· Pick of the Crop ·
· Associations ·
Diving for pleasure
By Johnny Lucas
Respectable dive outfits around the world will not rent equipment to you or let you on their dive boats without first seeing your certification card. But at some resorts--the sort of places we're all thinking of running away to this time of year--you can get underwater without even proving you can swim.
This is called "resort diving" and is frowned upon for two reasons: first, even though you're supposedly under the eye of a dive master and have severe restrictions on what you can do underwater, it's a whole other world down there and you can easily get into trouble. Secondly, if you try "resort diving" and like it, you will have to requalify for your certification in a real course, and you'll have lots to unlearn.
Why not do it right the first time? Real diving certification can be earned in five days, including three or four open water dives at the end. Making a winter holiday around getting certified is perfect: you come home with a new skill, and the thrill of beginning a new sport. The PADI site contains a directory of places where you can learn.
Largely because of certification programs, diving is a very safe sport. The Divers Alert Network has stats showing that diving is 10 to 100 times safer than skiing.
Of course, we've all heard of "the bends". This painful condition can occur when nitrogen leaves the circulatory system at the joints and limbs, causing the sufferer to "bend" over in pain. The bends is related to the depth of a dive and the speed of ascent, and so is preventable when you know what you're doing.
Harry Cox of Bermuda is the most authoritative diving expert I know. Cox has been diving all around his island home for 40 years. I was diving the reefs and wrecks around that great little pink island in October and got a chance to spend a rainy afternoon with this great raconteur.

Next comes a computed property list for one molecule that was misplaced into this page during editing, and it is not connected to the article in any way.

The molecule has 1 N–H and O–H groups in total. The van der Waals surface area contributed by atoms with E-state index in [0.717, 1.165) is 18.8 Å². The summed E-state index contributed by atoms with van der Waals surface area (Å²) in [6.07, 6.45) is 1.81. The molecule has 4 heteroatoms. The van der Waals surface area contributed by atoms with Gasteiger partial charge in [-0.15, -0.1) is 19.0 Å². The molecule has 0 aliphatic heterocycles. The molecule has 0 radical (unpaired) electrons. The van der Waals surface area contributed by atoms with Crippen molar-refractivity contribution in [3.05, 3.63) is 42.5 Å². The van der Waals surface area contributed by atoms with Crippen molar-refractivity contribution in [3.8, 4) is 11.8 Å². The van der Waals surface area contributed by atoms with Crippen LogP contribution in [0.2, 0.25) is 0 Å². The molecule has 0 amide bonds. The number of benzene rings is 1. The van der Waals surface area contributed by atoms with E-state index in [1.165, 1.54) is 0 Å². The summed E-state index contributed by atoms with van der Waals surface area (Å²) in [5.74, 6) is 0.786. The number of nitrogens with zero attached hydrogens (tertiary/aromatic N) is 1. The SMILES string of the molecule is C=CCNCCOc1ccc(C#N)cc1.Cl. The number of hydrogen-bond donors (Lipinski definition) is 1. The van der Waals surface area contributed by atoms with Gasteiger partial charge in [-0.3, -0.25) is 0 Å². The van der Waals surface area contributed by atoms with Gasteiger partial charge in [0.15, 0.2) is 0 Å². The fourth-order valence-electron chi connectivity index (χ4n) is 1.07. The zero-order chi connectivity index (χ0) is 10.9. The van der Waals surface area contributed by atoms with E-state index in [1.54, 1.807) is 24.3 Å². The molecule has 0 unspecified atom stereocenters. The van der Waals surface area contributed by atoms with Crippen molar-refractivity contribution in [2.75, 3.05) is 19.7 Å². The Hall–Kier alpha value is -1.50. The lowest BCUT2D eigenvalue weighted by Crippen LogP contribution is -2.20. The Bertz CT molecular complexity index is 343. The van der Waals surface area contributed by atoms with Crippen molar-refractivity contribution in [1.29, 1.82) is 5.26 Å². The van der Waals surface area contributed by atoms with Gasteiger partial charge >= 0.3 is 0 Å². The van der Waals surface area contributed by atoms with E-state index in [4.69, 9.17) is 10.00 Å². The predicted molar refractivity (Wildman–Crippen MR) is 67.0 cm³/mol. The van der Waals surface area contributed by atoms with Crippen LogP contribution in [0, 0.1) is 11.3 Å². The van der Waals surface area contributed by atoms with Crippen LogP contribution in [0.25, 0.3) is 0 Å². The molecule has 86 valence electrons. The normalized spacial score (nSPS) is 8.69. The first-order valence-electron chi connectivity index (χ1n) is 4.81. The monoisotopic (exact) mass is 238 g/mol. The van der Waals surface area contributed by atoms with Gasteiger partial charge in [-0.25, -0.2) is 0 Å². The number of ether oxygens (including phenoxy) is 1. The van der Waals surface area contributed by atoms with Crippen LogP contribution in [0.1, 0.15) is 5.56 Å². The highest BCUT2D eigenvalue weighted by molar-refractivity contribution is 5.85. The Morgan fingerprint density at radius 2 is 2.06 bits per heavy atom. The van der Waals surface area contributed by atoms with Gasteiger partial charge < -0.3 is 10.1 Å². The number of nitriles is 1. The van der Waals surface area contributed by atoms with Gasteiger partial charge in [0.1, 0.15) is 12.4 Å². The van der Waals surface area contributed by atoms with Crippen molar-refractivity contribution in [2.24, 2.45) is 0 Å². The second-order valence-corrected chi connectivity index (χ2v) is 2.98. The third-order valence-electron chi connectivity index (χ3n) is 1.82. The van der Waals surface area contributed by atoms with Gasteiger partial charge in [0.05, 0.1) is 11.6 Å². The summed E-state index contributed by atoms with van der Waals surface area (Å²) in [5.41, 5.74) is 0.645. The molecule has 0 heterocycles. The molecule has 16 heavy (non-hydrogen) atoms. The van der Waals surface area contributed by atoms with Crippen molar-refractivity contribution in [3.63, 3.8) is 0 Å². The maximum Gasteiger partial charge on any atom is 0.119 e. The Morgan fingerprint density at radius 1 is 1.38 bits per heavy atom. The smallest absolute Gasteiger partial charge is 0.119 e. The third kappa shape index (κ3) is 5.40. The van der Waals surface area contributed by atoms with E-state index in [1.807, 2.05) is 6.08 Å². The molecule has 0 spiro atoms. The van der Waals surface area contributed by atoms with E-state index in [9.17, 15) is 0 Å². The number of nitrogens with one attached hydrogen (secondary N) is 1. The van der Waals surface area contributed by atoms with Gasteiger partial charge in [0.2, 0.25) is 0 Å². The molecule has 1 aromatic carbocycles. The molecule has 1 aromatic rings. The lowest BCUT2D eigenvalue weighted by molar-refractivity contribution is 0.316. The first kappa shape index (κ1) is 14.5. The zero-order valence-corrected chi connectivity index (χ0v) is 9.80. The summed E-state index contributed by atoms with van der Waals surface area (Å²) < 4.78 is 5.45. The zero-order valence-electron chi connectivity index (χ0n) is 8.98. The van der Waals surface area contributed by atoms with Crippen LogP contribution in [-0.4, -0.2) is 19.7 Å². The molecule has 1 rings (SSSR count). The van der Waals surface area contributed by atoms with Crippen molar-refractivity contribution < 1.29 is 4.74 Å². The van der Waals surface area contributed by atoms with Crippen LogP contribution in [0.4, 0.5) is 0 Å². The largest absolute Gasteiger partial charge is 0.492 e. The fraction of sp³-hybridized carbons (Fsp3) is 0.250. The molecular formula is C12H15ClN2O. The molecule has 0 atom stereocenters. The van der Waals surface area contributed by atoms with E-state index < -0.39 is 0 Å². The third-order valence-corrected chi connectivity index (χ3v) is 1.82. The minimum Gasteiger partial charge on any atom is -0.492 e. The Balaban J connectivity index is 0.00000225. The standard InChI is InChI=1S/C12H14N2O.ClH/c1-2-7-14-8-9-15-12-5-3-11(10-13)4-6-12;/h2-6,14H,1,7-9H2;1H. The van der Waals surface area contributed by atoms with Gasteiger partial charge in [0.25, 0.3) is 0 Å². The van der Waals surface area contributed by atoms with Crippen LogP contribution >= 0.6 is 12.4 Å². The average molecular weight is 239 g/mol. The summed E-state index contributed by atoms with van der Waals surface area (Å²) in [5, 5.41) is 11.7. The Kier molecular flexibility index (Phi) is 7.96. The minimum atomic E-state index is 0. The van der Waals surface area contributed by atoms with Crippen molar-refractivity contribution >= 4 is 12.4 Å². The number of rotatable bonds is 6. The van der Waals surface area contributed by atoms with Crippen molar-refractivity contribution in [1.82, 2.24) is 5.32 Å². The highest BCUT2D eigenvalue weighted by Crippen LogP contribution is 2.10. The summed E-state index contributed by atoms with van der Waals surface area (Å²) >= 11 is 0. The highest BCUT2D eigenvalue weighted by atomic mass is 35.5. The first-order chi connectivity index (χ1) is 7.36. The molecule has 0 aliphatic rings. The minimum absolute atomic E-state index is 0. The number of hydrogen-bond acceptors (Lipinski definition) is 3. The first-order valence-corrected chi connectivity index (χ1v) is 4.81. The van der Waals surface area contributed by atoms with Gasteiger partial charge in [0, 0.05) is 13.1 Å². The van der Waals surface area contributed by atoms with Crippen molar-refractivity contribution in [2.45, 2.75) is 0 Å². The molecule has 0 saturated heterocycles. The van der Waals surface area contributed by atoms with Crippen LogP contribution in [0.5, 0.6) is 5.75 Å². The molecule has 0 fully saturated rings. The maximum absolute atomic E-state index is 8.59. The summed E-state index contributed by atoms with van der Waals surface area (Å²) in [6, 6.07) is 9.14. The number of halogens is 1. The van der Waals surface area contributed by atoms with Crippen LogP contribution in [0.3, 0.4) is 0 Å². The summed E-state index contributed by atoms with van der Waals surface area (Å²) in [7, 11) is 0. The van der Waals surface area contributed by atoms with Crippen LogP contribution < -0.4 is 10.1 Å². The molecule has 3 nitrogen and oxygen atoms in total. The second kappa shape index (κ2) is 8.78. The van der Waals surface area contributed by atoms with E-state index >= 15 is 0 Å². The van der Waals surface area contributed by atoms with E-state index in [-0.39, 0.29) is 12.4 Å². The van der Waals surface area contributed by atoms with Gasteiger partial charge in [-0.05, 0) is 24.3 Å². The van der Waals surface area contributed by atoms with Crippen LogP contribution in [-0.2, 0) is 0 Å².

Cox has discovered gold on Bermuda's wrecks and has also come up with a very healthy respect for the watery realm. He frames his advice to divers in terms that are more psychological than physiological.
"[Jacques] Cousteau told me that 40 meters is for women and children." But Cox calls the top 33 feet of water "the killer feet". He points out that if you were to surface from that depth without exhaling, (going up 33 feet can take only a few seconds), the pressure differential would mean that when you reach the surface, the air in your lungs would take up twice as much space as you've got for it. No human body was built to accommodate this.
In his years of diving, Cox tells of his most life-threatening experience: in just a few feet of water. While diving a wreck, he loosened some debris that immobilized him by pinning him across his neck. "I could actually reach my arm out of the water, but it didn't do me any damn good because it was my head that was stuck." Cox hacked his way out of that one before his air supply ran out and was back in the water for more that afternoon.
An archive of 10 years of diving mishaps in Ontario, (curiously maintained on the server of Monash University in Australia), lists drowning and air embolisms as the medical causes of death while diving, but it's the "contributing factors" which tell the tale: ignoring the buddy system, lack of training, overconfidence, alcohol, and above all, panic. All our reflexes such as running for cover or screaming for help will get a diver in even more trouble if tried even at moderate depths.
Scuba diving is a great sport, it's safe, and it's the closest thing to an other-world experience you're going to get until the day the spaceship carrying Elvis comes to take you for a ride. But if you're not comfortable with it, or if you think that you might act dumb--don't go near the deep.
Johnny Lucas is a Toronto writer who has been certified since 1992
illustration by Kathryn Adams
HealthyWay is a trademark of MediaLinx Interactive Inc.